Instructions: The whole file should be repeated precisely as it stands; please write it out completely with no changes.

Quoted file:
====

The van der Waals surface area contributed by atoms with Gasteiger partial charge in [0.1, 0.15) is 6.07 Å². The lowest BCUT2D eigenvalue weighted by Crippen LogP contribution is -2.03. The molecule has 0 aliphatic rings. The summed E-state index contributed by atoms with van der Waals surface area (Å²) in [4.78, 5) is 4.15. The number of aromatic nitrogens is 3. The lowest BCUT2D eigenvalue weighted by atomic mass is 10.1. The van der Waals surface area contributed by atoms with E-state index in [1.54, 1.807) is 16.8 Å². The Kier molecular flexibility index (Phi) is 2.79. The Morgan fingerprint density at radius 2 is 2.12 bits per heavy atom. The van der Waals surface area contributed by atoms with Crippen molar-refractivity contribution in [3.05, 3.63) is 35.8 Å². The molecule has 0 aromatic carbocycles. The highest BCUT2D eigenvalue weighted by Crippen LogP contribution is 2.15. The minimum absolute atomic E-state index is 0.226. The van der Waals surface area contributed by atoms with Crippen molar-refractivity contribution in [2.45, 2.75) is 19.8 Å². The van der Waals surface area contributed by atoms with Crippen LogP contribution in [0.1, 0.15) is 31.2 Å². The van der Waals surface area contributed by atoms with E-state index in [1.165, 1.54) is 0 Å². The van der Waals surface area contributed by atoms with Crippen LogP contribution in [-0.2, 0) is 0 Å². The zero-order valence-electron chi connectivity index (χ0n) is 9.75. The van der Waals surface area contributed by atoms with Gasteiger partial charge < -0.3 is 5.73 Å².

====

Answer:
The van der Waals surface area contributed by atoms with Gasteiger partial charge in [0.1, 0.15) is 6.07 Å². The lowest BCUT2D eigenvalue weighted by Crippen LogP contribution is -2.03. The molecule has 0 aliphatic rings. The summed E-state index contributed by atoms with van der Waals surface area (Å²) in [4.78, 5) is 4.15. The number of aromatic nitrogens is 3. The lowest BCUT2D eigenvalue weighted by atomic mass is 10.1. The van der Waals surface area contributed by atoms with E-state index in [1.54, 1.807) is 16.8 Å². The Kier molecular flexibility index (Phi) is 2.79. The Morgan fingerprint density at radius 2 is 2.12 bits per heavy atom. The van der Waals surface area contributed by atoms with Crippen molar-refractivity contribution in [3.05, 3.63) is 35.8 Å². The molecule has 0 aromatic carbocycles. The highest BCUT2D eigenvalue weighted by Crippen LogP contribution is 2.15. The minimum absolute atomic E-state index is 0.226. The van der Waals surface area contributed by atoms with Crippen molar-refractivity contribution in [2.45, 2.75) is 19.8 Å². The van der Waals surface area contributed by atoms with Crippen LogP contribution in [0.1, 0.15) is 31.2 Å². The van der Waals surface area contributed by atoms with E-state index in [1.165, 1.54) is 0 Å². The van der Waals surface area contributed by atoms with Crippen LogP contribution in [-0.2, 0) is 0 Å². The zero-order valence-electron chi connectivity index (χ0n) is 9.75. The van der Waals surface area contributed by atoms with Gasteiger partial charge < -0.3 is 5.73 Å².